Monsoon floods kill 300 in India, Pakistan
Landslides and flash floods triggered by heavy monsoon rains have killed 300 people in large swaths of northern India and Pakistan, officials said yesterday.
Five days of incessant rains in India-controlled Kashmir have left at least 120 people dead in the region's worst flooding in more than five decades, submerging hundreds of villages and triggering landslides, officials said. In neighbouring Pakistan, more than 160 people have died and thousands of homes have collapsed, with an official saying the situation was becoming a "national emergency."
Rescuers in both countries were using helicopters and boats to try to reach tens of thousands of people stranded in their homes as floodwaters rose and submerged many villages.
Rescue efforts in Srinagar, the main city in Indian Kashmir, were hampered by fast-moving floodwaters that submerged large parts of the city.
The rains had stopped yesterday, but officials said the spreading water from the overflowed Jhelum River was moving too fast to allow boats to reach many people stranded in Srinagar. By evening, several boats had been deployed to start rescue efforts, said Omar Abdullah, Jammu and Kashmir state's top elected official.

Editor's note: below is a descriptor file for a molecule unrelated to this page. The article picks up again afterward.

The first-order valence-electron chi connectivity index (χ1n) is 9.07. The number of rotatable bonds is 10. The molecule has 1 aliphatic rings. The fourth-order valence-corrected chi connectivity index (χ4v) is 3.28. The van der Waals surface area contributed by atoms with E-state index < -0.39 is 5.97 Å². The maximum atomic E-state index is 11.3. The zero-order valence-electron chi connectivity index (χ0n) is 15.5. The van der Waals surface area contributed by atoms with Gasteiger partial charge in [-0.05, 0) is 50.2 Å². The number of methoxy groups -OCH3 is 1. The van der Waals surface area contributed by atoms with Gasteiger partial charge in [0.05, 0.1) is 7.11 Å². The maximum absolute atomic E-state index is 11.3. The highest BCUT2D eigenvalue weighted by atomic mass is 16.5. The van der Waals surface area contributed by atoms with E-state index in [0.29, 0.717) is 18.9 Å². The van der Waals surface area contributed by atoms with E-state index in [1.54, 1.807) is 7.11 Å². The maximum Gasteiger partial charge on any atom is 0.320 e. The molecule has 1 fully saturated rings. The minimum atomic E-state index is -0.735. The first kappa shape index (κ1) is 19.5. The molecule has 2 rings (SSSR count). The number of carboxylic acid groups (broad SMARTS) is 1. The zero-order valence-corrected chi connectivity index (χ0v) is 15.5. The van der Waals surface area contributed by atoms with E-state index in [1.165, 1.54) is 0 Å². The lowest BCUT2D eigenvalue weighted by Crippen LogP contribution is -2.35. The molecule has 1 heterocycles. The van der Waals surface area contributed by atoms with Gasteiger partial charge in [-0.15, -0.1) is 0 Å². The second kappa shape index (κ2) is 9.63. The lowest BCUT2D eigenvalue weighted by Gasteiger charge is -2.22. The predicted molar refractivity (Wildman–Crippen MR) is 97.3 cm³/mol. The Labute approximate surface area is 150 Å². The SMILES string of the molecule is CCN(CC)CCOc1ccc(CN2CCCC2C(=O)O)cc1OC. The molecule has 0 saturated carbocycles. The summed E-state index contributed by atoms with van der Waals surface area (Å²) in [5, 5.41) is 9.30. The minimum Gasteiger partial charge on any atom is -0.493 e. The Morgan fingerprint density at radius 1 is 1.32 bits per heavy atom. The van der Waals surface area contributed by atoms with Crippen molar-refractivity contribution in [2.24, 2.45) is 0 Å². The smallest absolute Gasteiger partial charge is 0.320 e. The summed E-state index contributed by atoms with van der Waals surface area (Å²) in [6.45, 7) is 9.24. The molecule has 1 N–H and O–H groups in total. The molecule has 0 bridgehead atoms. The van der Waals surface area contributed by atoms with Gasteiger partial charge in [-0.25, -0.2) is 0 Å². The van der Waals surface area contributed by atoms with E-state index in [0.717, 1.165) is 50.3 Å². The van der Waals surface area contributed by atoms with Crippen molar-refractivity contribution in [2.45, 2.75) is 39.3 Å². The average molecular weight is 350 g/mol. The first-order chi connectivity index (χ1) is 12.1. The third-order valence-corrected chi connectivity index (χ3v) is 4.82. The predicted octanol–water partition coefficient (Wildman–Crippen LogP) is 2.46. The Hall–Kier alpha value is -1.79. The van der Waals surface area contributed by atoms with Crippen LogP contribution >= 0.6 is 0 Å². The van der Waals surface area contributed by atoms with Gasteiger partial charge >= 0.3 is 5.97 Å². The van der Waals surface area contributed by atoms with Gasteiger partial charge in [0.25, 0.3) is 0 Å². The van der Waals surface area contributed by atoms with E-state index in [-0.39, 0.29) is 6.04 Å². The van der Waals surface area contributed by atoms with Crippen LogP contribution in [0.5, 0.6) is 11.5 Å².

In many of Srinagar's neighbourhoods, the water was about 4 metres (12 feet) deep, submerging entire houses. Stranded residents left their homes to move in with friends or relatives in safer areas.
"I'm in my 80s and I've never seen floods like this," said Ghulam Nabi, speaking through a window from the third storey of his house in Srinagar's upscale Rajbagh section. "If this is how it is in my neighbourhood, I cannot imagine the devastation in other areas."
Floodwaters entered the first floor of the state's main maternity hospital, forcing more than 200 patients and attendants to move to higher floors of the building.
Thousands of police officers and army rescue workers were fanned out across Jammu and Kashmir to help with relief and rescue efforts.